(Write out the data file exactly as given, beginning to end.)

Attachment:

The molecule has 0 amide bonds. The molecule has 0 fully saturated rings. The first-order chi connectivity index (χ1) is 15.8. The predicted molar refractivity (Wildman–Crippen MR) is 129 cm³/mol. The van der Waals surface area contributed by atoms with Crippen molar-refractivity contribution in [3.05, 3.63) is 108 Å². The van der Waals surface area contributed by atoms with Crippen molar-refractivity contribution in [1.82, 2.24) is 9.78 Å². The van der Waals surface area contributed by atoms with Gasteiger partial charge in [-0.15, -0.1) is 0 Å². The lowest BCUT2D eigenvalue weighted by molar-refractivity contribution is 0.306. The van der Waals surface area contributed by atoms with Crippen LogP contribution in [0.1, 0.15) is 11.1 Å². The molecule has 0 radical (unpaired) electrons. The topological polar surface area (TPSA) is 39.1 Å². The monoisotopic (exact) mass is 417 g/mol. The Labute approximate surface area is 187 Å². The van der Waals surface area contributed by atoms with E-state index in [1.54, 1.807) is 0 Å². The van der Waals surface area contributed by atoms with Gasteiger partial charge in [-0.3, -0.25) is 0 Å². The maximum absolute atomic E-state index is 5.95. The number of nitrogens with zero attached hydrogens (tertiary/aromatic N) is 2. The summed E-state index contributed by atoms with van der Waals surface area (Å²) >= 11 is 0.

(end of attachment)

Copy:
The molecule has 0 amide bonds. The molecule has 0 fully saturated rings. The first-order chi connectivity index (χ1) is 15.8. The predicted molar refractivity (Wildman–Crippen MR) is 129 cm³/mol. The van der Waals surface area contributed by atoms with Crippen molar-refractivity contribution in [3.05, 3.63) is 108 Å². The van der Waals surface area contributed by atoms with Crippen molar-refractivity contribution in [1.82, 2.24) is 9.78 Å². The van der Waals surface area contributed by atoms with Gasteiger partial charge in [-0.15, -0.1) is 0 Å². The lowest BCUT2D eigenvalue weighted by molar-refractivity contribution is 0.306. The van der Waals surface area contributed by atoms with Crippen LogP contribution in [0.1, 0.15) is 11.1 Å². The molecule has 0 radical (unpaired) electrons. The topological polar surface area (TPSA) is 39.1 Å². The monoisotopic (exact) mass is 417 g/mol. The Labute approximate surface area is 187 Å². The van der Waals surface area contributed by atoms with E-state index in [1.54, 1.807) is 0 Å². The van der Waals surface area contributed by atoms with Gasteiger partial charge in [-0.3, -0.25) is 0 Å². The maximum absolute atomic E-state index is 5.95. The number of nitrogens with zero attached hydrogens (tertiary/aromatic N) is 2. The summed E-state index contributed by atoms with van der Waals surface area (Å²) >= 11 is 0.